According to published reports, On Monday (Dec. 16) R. Kelly’s attorney entered a not guilty plea in the singer’s New York racketeering case, which now also includes an allegation of bribery pertaining to the alleged purchase of a fake ID for Aaliyah in 1994. On Wednesday (Dec. 18) R. Kelly, who appeared via a remote connection from a Chicago courtroom, spoke only to confirm that he understood the indictment.
As previously reported, R. Kelly is accused of bribing an unnamed government official in Illinois in 1994 to obtain a fake ID for Aaliyah, who was only 15 years old at the time, so that she could marry Kelly, who was 27. The marriage ended just days later after Aaliyah’s parents found out about the illegal nuptials and was annulled the following year.
Prior to her death in 2001, both Aaliyah and Kelly vehemently denied that they had a salacious marriage— but many believed that the pair lied to cover up the illegal affair after Aaliyah filed a suit in Chicago in 1997 to have records of the marriage sealed.
According to R. Kelly’s attorney Douglas Anton, who called the charges “ridiculous” due to R. Kelly having difficulties with reading and writing, states that the 12 Play singer couldn’t have obtained a fake ID for the then underage star because he would not know how to get his hands on a fake ID — even if he were handed $1 million and given a month to complete the task.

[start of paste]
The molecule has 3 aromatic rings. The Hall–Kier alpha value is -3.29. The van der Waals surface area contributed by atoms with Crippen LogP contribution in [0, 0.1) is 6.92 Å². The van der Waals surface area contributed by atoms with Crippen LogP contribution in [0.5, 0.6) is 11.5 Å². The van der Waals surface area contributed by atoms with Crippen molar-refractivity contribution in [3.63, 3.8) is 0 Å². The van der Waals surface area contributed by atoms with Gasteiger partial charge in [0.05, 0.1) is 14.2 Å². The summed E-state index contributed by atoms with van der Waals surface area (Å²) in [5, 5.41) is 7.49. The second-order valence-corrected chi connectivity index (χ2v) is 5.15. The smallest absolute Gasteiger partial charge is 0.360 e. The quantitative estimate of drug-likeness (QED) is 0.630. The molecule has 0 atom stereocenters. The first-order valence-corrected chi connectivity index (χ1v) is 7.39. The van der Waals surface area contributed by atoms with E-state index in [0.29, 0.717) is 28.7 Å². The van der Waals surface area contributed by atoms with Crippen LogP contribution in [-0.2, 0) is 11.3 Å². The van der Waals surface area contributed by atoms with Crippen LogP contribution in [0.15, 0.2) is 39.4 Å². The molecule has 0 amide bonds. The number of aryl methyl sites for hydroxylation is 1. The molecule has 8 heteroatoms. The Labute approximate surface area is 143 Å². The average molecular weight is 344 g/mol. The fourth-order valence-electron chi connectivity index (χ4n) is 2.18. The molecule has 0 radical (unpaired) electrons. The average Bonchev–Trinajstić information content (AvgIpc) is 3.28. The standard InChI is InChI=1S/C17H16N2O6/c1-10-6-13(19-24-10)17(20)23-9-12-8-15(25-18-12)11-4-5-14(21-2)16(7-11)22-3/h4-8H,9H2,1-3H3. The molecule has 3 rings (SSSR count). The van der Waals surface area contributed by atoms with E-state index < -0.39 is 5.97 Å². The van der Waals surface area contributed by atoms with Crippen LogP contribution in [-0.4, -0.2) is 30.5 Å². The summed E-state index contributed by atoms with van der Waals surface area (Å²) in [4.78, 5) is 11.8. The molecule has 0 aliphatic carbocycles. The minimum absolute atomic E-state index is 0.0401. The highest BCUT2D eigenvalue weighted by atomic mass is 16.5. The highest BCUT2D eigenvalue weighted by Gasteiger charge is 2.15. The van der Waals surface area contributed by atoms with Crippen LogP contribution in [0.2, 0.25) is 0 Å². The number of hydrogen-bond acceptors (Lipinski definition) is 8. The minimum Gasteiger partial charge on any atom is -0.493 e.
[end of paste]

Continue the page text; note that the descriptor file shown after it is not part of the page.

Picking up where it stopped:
“He’d come back and say, ‘I have no idea how to do that,’” Anton said.
R. Kelly is facing multiple counts of serious sexual misconduct and other charges in three states — Illinois, Minnesota and New York — and is currently being held without bond in a facility outside of Chicago. The singer has entered not-guilty pleas in all cases.
In 2002, R. Kelly was charged with child pornography after a videotape surfaced that purportedly showed him having sex with an underaged girl. The trial ultimately resulted in acquittal in 2008 after the girl in the video declined to testify.
Despite multiple allegations of sexual misconduct against the singer over the years, it was the Lifetime docuseries “Surviving R. Kelly,” which aired earlier this year, that renewed attention to his alleged offenses and leading to his arrest six weeks after the series’ premiere.
Part II of the controversial series is scheduled to air next month.